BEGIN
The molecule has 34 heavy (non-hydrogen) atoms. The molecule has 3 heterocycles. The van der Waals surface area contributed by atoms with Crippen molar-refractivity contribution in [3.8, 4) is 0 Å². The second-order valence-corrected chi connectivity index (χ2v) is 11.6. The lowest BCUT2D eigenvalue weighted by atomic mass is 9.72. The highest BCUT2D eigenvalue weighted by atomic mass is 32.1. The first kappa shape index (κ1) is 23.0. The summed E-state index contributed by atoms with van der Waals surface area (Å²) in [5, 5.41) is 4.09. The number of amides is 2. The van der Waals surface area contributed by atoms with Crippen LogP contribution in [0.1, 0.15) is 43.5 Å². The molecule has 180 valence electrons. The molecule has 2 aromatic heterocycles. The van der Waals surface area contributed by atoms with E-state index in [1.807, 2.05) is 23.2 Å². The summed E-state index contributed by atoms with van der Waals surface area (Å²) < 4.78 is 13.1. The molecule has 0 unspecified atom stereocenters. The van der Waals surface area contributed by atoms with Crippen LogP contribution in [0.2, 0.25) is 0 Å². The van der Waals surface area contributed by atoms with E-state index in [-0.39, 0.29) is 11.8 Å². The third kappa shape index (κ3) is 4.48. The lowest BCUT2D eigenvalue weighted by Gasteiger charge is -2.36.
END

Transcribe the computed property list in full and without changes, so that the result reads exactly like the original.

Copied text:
The molecule has 34 heavy (non-hydrogen) atoms. The molecule has 3 heterocycles. The van der Waals surface area contributed by atoms with Crippen molar-refractivity contribution in [3.8, 4) is 0 Å². The second-order valence-corrected chi connectivity index (χ2v) is 11.6. The lowest BCUT2D eigenvalue weighted by atomic mass is 9.72. The highest BCUT2D eigenvalue weighted by atomic mass is 32.1. The first kappa shape index (κ1) is 23.0. The summed E-state index contributed by atoms with van der Waals surface area (Å²) in [5, 5.41) is 4.09. The number of amides is 2. The van der Waals surface area contributed by atoms with Crippen LogP contribution in [0.1, 0.15) is 43.5 Å². The molecule has 180 valence electrons. The molecule has 2 aromatic heterocycles. The van der Waals surface area contributed by atoms with E-state index in [1.807, 2.05) is 23.2 Å². The summed E-state index contributed by atoms with van der Waals surface area (Å²) < 4.78 is 13.1. The molecule has 0 unspecified atom stereocenters. The van der Waals surface area contributed by atoms with Crippen LogP contribution in [0.2, 0.25) is 0 Å². The van der Waals surface area contributed by atoms with E-state index in [-0.39, 0.29) is 11.8 Å². The third kappa shape index (κ3) is 4.48. The lowest BCUT2D eigenvalue weighted by Gasteiger charge is -2.36.